Above me, the wandering snow clouds are aglow with the light (pollution) of the city.  Every now and again, an airplane thunders overhead, overwhelming the sound of the nearby traffic and disturbing my snowy solace.

If you can appreciate the sound of silence, surely you can understand the need to silence the sound.  Dissonant noise and trespassing light are indeed forms of pollution.  And like other forms of pollution, there are remedies.  For noise pollution, remedies include source-noise reduction, increased vegetation, and even sound fencing.  I’m particularly partial to increasing vegetation wherever possible in the city…particularly when it involves living architecture and/ore native landscaping.  For light, several options can be employed, like simply re-aiming lights, putting up shields, adding motion-sensing & time controls, using lighting that may reduce insect attraction and bird disorientation.

Bryce in the Snow, a Nice Wintery Show

Along the long road from Missouri to San Francisco and back in February, we visited Yosemite, Death Valley, and Zion National Parks.  For the next National Park, we took a long 1.1 mile tunnel leading out of Zion Canyon and made our way to Bryce Canyon National Park.  The view of snow-accented hoodoos from several viewpoints, at elevations greater than 8,000+ ft,  were magnificent.  The cool air smelled clean.  The hoodoo amphitheater was splashed with red and orange rock, white snow, brown and green, patient and hardy trees, and a bright blue sky capped this gift from God.

Could stay here all day and run out of memory on my camera!

We were among a handful of visitors on this day.  It’s a pity that traffic goes to the Grand Canyon and bypasses the grand canyons of Utah.  Nevertheless, since I’d never seen the Grand Canyon before…that was the last stop before the push for home.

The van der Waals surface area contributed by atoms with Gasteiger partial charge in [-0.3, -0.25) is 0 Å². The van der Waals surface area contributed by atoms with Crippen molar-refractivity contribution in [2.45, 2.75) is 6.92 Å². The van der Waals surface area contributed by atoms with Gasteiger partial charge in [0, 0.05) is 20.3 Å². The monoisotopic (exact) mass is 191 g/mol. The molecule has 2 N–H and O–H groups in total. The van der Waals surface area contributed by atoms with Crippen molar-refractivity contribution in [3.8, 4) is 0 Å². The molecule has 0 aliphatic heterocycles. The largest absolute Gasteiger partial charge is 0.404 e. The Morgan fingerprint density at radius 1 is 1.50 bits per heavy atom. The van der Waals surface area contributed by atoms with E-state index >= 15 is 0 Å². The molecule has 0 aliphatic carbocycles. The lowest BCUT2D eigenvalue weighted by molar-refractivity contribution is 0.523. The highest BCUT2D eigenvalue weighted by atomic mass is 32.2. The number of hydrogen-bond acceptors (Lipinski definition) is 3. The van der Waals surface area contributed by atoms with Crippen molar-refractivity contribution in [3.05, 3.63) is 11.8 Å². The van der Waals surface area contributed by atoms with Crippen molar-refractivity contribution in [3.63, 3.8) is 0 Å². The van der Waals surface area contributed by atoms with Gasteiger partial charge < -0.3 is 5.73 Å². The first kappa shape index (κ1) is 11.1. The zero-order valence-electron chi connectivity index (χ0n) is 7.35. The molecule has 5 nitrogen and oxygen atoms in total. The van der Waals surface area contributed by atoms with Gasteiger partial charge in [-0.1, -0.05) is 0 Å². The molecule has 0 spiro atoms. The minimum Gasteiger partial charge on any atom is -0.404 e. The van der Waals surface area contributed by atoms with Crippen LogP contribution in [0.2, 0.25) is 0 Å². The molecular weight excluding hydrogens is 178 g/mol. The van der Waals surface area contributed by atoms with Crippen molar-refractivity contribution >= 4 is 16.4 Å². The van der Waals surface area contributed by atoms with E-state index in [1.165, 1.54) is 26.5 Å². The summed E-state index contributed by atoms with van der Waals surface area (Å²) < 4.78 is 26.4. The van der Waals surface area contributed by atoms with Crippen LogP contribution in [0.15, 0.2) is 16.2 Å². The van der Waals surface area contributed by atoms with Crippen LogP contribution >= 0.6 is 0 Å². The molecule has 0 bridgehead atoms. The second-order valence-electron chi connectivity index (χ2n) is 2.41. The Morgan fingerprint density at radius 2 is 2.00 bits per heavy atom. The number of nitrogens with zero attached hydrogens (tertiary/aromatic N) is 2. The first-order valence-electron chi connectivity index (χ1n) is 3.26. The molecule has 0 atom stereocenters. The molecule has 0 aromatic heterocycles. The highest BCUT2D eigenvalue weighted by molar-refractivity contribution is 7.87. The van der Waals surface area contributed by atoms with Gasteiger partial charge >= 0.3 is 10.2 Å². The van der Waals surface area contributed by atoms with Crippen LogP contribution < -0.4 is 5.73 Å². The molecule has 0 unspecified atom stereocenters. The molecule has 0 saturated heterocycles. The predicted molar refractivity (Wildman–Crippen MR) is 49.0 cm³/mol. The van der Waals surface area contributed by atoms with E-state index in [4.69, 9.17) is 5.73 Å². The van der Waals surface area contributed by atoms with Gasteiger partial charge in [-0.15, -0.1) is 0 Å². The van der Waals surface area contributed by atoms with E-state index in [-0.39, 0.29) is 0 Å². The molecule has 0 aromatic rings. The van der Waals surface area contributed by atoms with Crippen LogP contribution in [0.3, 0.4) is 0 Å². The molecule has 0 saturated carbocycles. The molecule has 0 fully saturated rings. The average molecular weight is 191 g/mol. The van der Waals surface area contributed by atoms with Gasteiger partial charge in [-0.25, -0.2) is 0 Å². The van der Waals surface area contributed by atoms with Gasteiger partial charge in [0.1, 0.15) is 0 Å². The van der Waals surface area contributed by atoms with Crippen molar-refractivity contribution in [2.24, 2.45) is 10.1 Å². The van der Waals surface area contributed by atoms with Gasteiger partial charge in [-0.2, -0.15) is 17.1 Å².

Frigid Walk in the Forest

**A couple winters ago, I took a walk in a nearby forested area just before a winter storm arrived**

The trail is quiet. God’s Creation is often best enjoyed in solitude. Only birds join me on my walk. Some sparrows, cardinals and robins actively scamper about, chirping loudly. A cardinal watches me. I am a curious spectacle on such a cold day. I walk on. The forest floor is littered with fallen leaves, dormant grass, and fallen tree limbs. Some lively green grass and moss and lichen add a splash of color to an otherwise simple landscape. The red twigs of sleeping Acer rubrum also stand out.

I walk on. The trees about me sway ever-so gently. A few ragged leaves still cling to their warm-weather homes, on the branches of oaks and maples. In the midst of so many trees, the blotched-white trunk of the sycamore stands out like a sylvan beacon.  It is cold, but not windy. It is the calm before the next snow storm. More snow will soon join the remnant white dusting that still hides in the shadows of the forest.

I find myself at a clearing with the sun to my face. In the frigid cold, the distant eternal fire warms my chest. I stand for several minutes staring into the tall grass, mesmerized by the thousands of minuscule movements as each gentle breeze blows by. The trees behind me also nod to the breezy passerby. The view above me is consumed by a cool blue ceiling, with only a few gleaming white clouds. The foreboding snow-storm front slowly approaches on the distant horizon.

I begin my trek back; my back now garners the warming attention of the sky-fire. I unsuccessfully pursue my shadow back into the forest. Every tree, bush and vine, cast cool shadows on my back as I hike on. A lone bluejay has discovered me and saw fit to alert the area.   As a more forceful breeze brushed me by, I made my exit from this winter wonder land.